Even today, 90 percent of procurement teams measure effectiveness by pure-play cost savings, which for a product or service is traditionally calculated as old price minus new price, multiplied by the volume.
Over time, the concept of measuring savings has evolved to creating a baseline by comparing items under the form, fit and function framework.
Top-quartile procurement teams have adopted the total cost of ownership (TCO) into their RFP modeling, instead of purely price comparisons. Components of the TCO analysis include incumbency advantage, payment terms, cash discount, transition costs, shipping costs and e-commerce capabilities like EDI, e-catalogs and electronic-funds transfer (EFT).
A key point is that this TCO criteria measure costs that can be principally influenced by procurement teams. High-performing procurement teams are adding other components to the analysis to justify organizational value.
These elements include:
- Percentage of spending on e-catalogs
- Managed spend as a percentage of total spend
- Percentage of spend with the top 50 strategic suppliers
- Organizational revenue from supplier sourced innovation
- Cost savings as a percentage of functional budget.
When Returns Start Diminishing
The most successful organizations have extracted value from their supplier bases over the last two decades by consolidating spend, eliminating tail spend and increasing managed spend through e-catalogs. However, some of these companies are reaching a point of decreasing returns from repeatedly running the same playbook — for example, always issuing RFPs six months prior to the expiration of multiyear contracts.
I’ve been a supply management professional since 2013, and in my current role, I now have visibility and ownership of the entire supply chain — from first mile (the supplier) to middle mile (distribution) to final mile (the customer). This role has given me a better understanding of the value chain analysis of systems and activities by Michael E. Porter, architect of the Porter’s Five Forces framework.
An end-to-end view has forced me to be critical of the TCO mindset, as it’s very procurement focused. My thought process has evolved to emphasize a more holistic metric — total cost to serve (TCS), which measures costs from the first mile to the last mile and ultimately within reach of your customer in the last 3 feet. In my opinion, TCS is the future.
TCO Versus TCS
Once your mindset shifts to the TCS model, you will no longer gauge the success of an RFP simply by how much you reduced the cost of widgets. An example involving a large utility company illustrates this point:
Imagine a procurement category manager negotiates a 5-percent lower TCO for rubber gloves used by utility foremen. The outcome is celebrated because (1) the unit price is lower, (2) the company will transition from a manual to an electronic procure-to-pay (P2P) process and (3) internal customers can add a single pair of gloves, reducing the amount of working capital invested in gloves. From a TCO standpoint, this is a big win.
Every time a foreman needs a new pair of gloves, a supervisor goes to the internal procurement portal and places an order with the glove supplier (typically a distributor). In an ideal world, this automatically triggers a pick ticket to the supplier’s distribution center, where a glove multipack is broken and a single pair of gloves is picked, packed and shipped. Once that pair of gloves reaches the purchasing company’s dock, someone checks the shipping manifest with an internal-issued PO and inspects the material.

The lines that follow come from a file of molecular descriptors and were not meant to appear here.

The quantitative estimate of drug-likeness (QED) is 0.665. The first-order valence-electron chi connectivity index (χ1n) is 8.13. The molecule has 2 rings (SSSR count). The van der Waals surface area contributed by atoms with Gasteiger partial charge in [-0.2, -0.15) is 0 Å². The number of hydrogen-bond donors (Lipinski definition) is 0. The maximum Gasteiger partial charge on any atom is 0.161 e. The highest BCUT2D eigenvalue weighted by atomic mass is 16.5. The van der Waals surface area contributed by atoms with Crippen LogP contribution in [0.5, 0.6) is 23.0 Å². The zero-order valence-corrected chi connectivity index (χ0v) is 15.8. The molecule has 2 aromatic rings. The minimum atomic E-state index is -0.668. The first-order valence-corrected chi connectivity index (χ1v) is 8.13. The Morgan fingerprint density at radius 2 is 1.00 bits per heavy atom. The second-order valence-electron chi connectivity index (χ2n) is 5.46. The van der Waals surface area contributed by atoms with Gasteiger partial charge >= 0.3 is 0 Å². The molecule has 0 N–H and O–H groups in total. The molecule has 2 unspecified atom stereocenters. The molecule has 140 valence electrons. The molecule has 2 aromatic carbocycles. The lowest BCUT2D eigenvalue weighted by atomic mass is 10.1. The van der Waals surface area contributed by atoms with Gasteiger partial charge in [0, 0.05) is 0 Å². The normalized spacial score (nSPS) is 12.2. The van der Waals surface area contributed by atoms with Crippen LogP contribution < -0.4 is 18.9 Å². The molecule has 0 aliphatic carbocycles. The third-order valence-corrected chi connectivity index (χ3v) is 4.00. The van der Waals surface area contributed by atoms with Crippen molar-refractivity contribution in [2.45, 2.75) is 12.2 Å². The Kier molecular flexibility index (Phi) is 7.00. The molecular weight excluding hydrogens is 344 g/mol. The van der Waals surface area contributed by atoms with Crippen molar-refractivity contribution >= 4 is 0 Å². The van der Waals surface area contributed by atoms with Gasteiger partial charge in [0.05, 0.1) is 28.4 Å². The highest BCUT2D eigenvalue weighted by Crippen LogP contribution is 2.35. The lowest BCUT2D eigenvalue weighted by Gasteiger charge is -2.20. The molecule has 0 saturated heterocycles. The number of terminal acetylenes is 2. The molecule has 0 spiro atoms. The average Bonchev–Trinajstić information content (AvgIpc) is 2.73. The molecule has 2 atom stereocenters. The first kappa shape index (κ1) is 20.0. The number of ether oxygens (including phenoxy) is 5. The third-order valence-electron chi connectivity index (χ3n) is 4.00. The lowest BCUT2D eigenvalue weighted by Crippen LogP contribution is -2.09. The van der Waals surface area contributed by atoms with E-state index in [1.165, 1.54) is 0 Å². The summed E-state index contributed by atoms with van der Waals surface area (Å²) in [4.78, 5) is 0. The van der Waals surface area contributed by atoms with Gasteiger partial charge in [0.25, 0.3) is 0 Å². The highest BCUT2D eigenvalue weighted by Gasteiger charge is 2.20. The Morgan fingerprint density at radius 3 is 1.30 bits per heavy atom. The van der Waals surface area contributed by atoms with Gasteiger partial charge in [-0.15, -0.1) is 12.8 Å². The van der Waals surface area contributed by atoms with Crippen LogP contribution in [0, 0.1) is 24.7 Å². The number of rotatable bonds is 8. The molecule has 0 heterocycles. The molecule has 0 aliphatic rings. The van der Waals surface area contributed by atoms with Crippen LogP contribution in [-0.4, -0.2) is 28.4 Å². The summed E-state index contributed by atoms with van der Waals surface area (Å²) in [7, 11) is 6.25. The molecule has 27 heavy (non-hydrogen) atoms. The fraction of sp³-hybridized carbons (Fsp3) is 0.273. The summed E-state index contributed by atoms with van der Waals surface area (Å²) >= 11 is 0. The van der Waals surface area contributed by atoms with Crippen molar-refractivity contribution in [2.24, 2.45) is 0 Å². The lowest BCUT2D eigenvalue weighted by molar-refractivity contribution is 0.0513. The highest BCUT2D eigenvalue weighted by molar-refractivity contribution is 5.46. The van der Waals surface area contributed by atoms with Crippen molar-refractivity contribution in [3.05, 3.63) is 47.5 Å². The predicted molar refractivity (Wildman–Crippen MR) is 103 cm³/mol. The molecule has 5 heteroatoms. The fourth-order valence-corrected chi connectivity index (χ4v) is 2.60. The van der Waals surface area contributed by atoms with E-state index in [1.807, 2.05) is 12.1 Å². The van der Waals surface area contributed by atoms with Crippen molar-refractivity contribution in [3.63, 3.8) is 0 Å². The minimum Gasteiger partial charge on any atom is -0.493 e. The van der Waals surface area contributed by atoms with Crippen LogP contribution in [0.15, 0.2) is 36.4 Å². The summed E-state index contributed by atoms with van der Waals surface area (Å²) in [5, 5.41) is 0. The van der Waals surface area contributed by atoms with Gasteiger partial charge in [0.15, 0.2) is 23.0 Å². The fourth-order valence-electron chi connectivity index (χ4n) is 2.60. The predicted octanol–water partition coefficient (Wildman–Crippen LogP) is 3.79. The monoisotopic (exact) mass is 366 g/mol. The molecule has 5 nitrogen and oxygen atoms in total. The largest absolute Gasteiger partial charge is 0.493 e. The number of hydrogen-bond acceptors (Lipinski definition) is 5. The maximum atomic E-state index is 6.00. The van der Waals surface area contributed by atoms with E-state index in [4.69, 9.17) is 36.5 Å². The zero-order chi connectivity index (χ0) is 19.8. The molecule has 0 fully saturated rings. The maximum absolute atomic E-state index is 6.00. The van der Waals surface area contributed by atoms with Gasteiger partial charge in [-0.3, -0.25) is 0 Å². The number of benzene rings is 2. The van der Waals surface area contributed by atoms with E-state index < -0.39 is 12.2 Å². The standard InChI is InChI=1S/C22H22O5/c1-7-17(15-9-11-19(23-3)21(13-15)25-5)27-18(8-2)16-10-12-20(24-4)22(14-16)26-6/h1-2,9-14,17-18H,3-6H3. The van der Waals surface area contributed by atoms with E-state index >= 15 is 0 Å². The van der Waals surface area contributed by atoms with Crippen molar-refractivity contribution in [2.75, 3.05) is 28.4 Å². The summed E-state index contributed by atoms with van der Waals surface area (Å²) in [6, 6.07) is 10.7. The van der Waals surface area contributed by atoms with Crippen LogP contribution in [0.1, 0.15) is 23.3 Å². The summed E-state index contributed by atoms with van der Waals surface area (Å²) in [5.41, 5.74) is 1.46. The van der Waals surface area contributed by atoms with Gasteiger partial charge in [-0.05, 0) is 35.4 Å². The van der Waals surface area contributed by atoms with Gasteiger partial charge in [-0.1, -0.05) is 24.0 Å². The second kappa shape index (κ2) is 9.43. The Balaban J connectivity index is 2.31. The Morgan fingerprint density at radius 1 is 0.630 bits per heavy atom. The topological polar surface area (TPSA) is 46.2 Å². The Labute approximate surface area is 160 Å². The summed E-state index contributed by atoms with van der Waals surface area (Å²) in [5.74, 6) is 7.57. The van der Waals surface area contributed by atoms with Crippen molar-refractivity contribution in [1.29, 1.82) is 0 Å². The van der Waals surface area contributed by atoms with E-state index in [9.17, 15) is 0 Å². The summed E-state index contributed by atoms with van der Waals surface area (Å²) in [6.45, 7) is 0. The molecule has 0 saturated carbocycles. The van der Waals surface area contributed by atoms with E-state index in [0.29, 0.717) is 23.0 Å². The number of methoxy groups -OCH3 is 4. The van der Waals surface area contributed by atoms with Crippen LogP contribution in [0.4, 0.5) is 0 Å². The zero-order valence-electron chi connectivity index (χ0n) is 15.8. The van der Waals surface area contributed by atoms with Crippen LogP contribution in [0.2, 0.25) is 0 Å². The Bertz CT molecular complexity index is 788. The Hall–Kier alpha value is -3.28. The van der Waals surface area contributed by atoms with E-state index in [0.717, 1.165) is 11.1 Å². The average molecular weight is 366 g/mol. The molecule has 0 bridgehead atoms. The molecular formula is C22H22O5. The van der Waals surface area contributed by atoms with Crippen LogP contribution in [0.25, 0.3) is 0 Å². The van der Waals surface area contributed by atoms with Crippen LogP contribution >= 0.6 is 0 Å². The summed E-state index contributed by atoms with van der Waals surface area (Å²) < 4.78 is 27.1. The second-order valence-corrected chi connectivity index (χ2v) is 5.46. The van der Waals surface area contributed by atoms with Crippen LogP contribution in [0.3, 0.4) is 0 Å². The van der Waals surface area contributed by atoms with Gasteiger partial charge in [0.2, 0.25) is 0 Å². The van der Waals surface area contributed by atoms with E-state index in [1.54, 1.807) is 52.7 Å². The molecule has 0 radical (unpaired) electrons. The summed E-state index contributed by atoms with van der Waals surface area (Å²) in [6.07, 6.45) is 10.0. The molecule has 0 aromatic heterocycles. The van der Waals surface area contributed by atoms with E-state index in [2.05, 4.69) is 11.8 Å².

These steps are critical in the threeway match process. Another associate in the warehouse places the item on a shelf (assuming it’s a fully functioning warehouse with separation of duties, meaning the person receiving and checking goods is not responsible for bin or rack put-away). When the foreman is on-site the next day, an employee in the storeroom will pick the item as it’s requested.
Keep in mind that this example does not even consider costs associated with transportation and the multiple handling touches across the supplier and customer, which typically are five to 10 times the glove’s replacement cost.
From a TCS standpoint, this is a big loss.
Engaging with the supplier on the economic order quantity (EOQ) discussion, which factors both inventory and handling costs, consolidates shipments so deliveries are made only once a week.
This will reduce congestion on your docks and inject productivity into your warehouse. For example, the handling cost to receive a 10-pack of gloves is the same as for one pair of gloves, meaning the productivity of that task can be improved by 900 percent.
Cost savings can increase from 5 percent to 50 percent if the procurement manager understands the value chain and engages with both internal stakeholders and the suppliers on the TCS discussion.
Procurement professionals should think hard about what they would rather present to a CPO: 5 percent in TCO savings or 50 percent in TCS savings. For CPOs who have run a traditional cost-savings playbook, now is the opportunity to redefine supplier collaboration and leverage the entire value chain. It requires a new level of engagement with internal stakeholders and true understanding of the value chain as envisioned in Porter’s 1985 book Competitive Advantage: Creating and Sustaining Superior Performance.
CPOs who are successful in making this transition will be primed and uniquely positioned to take on a COO role.
To help optimize the supply chain for efficiencies, consider issuing multiple pairs of gloves to the foreman, which adds productivity to the extended value chain. The future of supply chain lies in redefining the first and last mile.